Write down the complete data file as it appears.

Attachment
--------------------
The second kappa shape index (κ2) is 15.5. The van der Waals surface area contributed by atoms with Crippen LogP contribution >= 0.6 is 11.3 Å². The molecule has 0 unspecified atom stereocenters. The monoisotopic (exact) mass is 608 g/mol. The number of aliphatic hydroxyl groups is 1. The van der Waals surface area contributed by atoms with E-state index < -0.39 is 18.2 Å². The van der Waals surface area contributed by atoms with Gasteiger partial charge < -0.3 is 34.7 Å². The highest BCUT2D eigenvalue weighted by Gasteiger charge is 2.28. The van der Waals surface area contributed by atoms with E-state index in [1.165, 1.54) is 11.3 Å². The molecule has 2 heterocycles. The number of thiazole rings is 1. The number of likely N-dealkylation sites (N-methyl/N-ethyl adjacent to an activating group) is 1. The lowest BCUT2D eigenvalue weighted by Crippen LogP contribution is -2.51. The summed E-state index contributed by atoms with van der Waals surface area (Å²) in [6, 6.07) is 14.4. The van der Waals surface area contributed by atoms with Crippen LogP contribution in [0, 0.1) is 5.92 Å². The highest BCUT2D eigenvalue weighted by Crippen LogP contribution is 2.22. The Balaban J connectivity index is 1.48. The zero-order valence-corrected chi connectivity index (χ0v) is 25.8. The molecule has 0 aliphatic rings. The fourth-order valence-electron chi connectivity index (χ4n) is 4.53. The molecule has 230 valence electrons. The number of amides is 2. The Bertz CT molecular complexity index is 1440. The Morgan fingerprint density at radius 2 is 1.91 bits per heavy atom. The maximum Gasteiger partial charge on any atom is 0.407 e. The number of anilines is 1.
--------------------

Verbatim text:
The second kappa shape index (κ2) is 15.5. The van der Waals surface area contributed by atoms with Crippen LogP contribution >= 0.6 is 11.3 Å². The molecule has 0 unspecified atom stereocenters. The monoisotopic (exact) mass is 608 g/mol. The number of aliphatic hydroxyl groups is 1. The van der Waals surface area contributed by atoms with E-state index < -0.39 is 18.2 Å². The van der Waals surface area contributed by atoms with Gasteiger partial charge < -0.3 is 34.7 Å². The highest BCUT2D eigenvalue weighted by Gasteiger charge is 2.28. The van der Waals surface area contributed by atoms with E-state index in [1.165, 1.54) is 11.3 Å². The molecule has 2 heterocycles. The number of thiazole rings is 1. The number of likely N-dealkylation sites (N-methyl/N-ethyl adjacent to an activating group) is 1. The lowest BCUT2D eigenvalue weighted by Crippen LogP contribution is -2.51. The summed E-state index contributed by atoms with van der Waals surface area (Å²) in [6, 6.07) is 14.4. The van der Waals surface area contributed by atoms with Crippen LogP contribution in [0, 0.1) is 5.92 Å². The highest BCUT2D eigenvalue weighted by Crippen LogP contribution is 2.22. The Balaban J connectivity index is 1.48. The zero-order valence-corrected chi connectivity index (χ0v) is 25.8. The molecule has 0 aliphatic rings. The fourth-order valence-electron chi connectivity index (χ4n) is 4.53. The molecule has 230 valence electrons. The number of amides is 2. The Bertz CT molecular complexity index is 1440. The Morgan fingerprint density at radius 2 is 1.91 bits per heavy atom. The maximum Gasteiger partial charge on any atom is 0.407 e. The number of anilines is 1.